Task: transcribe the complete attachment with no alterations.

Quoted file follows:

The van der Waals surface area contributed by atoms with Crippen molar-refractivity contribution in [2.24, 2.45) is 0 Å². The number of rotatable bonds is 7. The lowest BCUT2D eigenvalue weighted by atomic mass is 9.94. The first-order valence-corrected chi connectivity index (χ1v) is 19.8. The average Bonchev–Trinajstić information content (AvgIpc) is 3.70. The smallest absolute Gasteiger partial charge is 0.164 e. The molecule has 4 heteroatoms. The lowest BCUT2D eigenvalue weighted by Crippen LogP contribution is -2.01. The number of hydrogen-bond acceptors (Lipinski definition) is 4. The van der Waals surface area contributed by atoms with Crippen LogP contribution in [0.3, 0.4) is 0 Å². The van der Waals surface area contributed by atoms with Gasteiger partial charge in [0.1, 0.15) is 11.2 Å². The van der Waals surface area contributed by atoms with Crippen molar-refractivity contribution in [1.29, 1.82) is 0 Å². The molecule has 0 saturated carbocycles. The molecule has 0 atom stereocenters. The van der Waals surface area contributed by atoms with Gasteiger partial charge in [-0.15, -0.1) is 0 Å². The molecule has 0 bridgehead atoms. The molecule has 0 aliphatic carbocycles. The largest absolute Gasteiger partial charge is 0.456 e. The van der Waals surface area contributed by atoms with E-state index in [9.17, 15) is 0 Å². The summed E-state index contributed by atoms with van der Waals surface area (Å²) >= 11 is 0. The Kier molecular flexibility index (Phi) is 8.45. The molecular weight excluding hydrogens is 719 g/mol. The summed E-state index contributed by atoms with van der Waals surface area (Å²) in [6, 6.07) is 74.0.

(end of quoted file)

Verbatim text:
The van der Waals surface area contributed by atoms with Crippen molar-refractivity contribution in [2.24, 2.45) is 0 Å². The number of rotatable bonds is 7. The lowest BCUT2D eigenvalue weighted by atomic mass is 9.94. The first-order valence-corrected chi connectivity index (χ1v) is 19.8. The average Bonchev–Trinajstić information content (AvgIpc) is 3.70. The smallest absolute Gasteiger partial charge is 0.164 e. The molecule has 4 heteroatoms. The lowest BCUT2D eigenvalue weighted by Crippen LogP contribution is -2.01. The number of hydrogen-bond acceptors (Lipinski definition) is 4. The van der Waals surface area contributed by atoms with Crippen LogP contribution in [0.3, 0.4) is 0 Å². The van der Waals surface area contributed by atoms with Gasteiger partial charge in [0.1, 0.15) is 11.2 Å². The van der Waals surface area contributed by atoms with Crippen molar-refractivity contribution in [1.29, 1.82) is 0 Å². The molecule has 0 saturated carbocycles. The molecule has 0 atom stereocenters. The van der Waals surface area contributed by atoms with Gasteiger partial charge in [-0.15, -0.1) is 0 Å². The molecule has 0 bridgehead atoms. The molecule has 0 aliphatic carbocycles. The largest absolute Gasteiger partial charge is 0.456 e. The van der Waals surface area contributed by atoms with E-state index in [9.17, 15) is 0 Å². The summed E-state index contributed by atoms with van der Waals surface area (Å²) >= 11 is 0. The Kier molecular flexibility index (Phi) is 8.45. The molecular weight excluding hydrogens is 719 g/mol. The summed E-state index contributed by atoms with van der Waals surface area (Å²) in [6, 6.07) is 74.0.